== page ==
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Year-ahead electricity prices continue to soar in Europe, with German power prices, the European benchmark, jumping to over $508 (500 euro) per megawatt-hour on Tuesday amid low Russian gas supply and a heatwave constraining supply and output from other fuel sources.
Over the past year, German power prices have soared by around 500%, according to Bloomberg’s estimates.
Power prices in France and the Nordic countries also hit fresh records at the start of this week as nuclear power generation in France is lower than usual, while water reservoirs for hydropower in Norway and the other Scandinavian countries are suffering from low levels during the heatwaves.
Power prices in Germany have been rallying this month, setting new records nearly every day. Just two weeks ago, the record price was $416 (410 euro) a megawatt-hour (MWh), but this has now been obliterated by the 500 euro/ MWh year-ahead price.
Utilities in Germany have warned that some coal-fired power plants could see irregular operations until the first week of September because of limited coal supply due to low water levels on the Rhine—Europe’s key fuel transportation corridor—which complicates the transportation of coal via barges. The hot and dry weather in Germany is expected to continue for weeks, which could see German and European power prices climb even higher ahead of the winter if utilities continue to limit power generation.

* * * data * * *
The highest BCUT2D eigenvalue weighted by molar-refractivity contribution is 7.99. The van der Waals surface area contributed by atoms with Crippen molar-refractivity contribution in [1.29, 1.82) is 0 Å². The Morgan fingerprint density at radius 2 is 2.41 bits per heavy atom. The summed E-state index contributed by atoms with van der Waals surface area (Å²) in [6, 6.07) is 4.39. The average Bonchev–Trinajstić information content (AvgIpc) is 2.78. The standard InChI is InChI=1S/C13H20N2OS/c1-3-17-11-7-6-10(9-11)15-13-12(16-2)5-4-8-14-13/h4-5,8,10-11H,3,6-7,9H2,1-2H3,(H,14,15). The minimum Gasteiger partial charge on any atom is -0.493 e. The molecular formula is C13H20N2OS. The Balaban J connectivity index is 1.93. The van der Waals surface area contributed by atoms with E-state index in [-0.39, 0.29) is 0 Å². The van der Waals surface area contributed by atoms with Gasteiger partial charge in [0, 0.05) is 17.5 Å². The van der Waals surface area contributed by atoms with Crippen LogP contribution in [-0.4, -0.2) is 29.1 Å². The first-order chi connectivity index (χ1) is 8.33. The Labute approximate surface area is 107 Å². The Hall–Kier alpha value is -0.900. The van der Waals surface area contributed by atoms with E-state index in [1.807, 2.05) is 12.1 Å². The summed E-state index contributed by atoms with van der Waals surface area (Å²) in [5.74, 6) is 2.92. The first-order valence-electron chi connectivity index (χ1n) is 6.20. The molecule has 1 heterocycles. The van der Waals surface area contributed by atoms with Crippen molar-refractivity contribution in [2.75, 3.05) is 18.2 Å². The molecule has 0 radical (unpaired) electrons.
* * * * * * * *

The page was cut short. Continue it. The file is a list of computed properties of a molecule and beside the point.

Meanwhile, French authorities allowed last week five nuclear power plants in France to continue operations and discharge hot water into rivers even during another heatwave as the country looks to keep its electricity generation stable and conserve natural gas for the coming winter.
Further north, Norway may soon introduce a rule to reduce its vast electricity exports if levels at reservoirs for hydropower generation drop to critically low levels to prevent power shortages and further rises in energy bills domestically.
Households and industries in Europe are bracing for a difficult winter with skyrocketing energy bills and costs, and industrial sectors – including major industries in Germany – have warned that they will curtail production due to high energy costs.
By Tsvetana Paraskova for Oilprice.com
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Tsvetana is a writer for Oilprice.com with over a decade of experience writing for news outlets such as iNVEZZ and SeeNews.